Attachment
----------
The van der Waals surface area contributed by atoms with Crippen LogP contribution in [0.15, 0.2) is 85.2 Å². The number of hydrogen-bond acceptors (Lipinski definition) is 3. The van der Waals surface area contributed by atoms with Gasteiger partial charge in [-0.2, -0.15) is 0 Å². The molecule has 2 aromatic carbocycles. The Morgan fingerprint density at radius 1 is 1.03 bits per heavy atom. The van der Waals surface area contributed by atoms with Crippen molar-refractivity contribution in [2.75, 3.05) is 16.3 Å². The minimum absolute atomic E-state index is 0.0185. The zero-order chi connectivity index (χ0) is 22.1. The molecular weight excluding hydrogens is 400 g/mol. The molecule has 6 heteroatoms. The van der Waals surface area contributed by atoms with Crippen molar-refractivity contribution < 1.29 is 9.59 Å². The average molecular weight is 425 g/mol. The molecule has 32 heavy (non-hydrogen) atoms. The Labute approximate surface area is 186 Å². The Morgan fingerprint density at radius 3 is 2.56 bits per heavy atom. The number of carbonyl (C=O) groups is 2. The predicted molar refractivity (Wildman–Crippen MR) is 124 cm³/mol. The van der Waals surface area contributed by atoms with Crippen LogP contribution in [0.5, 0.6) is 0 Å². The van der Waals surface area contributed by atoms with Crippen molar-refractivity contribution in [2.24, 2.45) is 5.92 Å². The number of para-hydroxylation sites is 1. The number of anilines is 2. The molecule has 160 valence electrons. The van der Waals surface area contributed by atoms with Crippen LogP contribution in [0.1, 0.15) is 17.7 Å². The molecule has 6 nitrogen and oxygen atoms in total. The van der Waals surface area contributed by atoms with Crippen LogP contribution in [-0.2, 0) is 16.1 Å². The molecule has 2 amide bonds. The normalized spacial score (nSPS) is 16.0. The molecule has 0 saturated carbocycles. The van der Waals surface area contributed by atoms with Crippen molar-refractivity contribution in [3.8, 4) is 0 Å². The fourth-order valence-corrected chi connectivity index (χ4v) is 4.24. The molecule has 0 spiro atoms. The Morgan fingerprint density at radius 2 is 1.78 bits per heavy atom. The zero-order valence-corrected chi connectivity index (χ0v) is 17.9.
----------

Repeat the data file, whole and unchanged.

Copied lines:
The van der Waals surface area contributed by atoms with Crippen LogP contribution in [0.15, 0.2) is 85.2 Å². The number of hydrogen-bond acceptors (Lipinski definition) is 3. The van der Waals surface area contributed by atoms with Gasteiger partial charge in [-0.2, -0.15) is 0 Å². The molecule has 2 aromatic carbocycles. The Morgan fingerprint density at radius 1 is 1.03 bits per heavy atom. The van der Waals surface area contributed by atoms with Crippen molar-refractivity contribution in [2.75, 3.05) is 16.3 Å². The minimum absolute atomic E-state index is 0.0185. The zero-order chi connectivity index (χ0) is 22.1. The molecular weight excluding hydrogens is 400 g/mol. The molecule has 6 heteroatoms. The van der Waals surface area contributed by atoms with Crippen molar-refractivity contribution < 1.29 is 9.59 Å². The average molecular weight is 425 g/mol. The molecule has 32 heavy (non-hydrogen) atoms. The Labute approximate surface area is 186 Å². The Morgan fingerprint density at radius 3 is 2.56 bits per heavy atom. The number of carbonyl (C=O) groups is 2. The predicted molar refractivity (Wildman–Crippen MR) is 124 cm³/mol. The van der Waals surface area contributed by atoms with Crippen LogP contribution in [0.5, 0.6) is 0 Å². The van der Waals surface area contributed by atoms with Crippen molar-refractivity contribution in [2.24, 2.45) is 5.92 Å². The number of para-hydroxylation sites is 1. The number of anilines is 2. The molecule has 160 valence electrons. The van der Waals surface area contributed by atoms with Crippen LogP contribution in [0.1, 0.15) is 17.7 Å². The molecule has 6 nitrogen and oxygen atoms in total. The van der Waals surface area contributed by atoms with Crippen LogP contribution in [-0.2, 0) is 16.1 Å². The molecule has 2 amide bonds. The normalized spacial score (nSPS) is 16.0. The molecule has 0 saturated carbocycles. The van der Waals surface area contributed by atoms with Crippen molar-refractivity contribution in [3.8, 4) is 0 Å². The fourth-order valence-corrected chi connectivity index (χ4v) is 4.24. The molecule has 0 spiro atoms. The Morgan fingerprint density at radius 2 is 1.78 bits per heavy atom. The zero-order valence-corrected chi connectivity index (χ0v) is 17.9.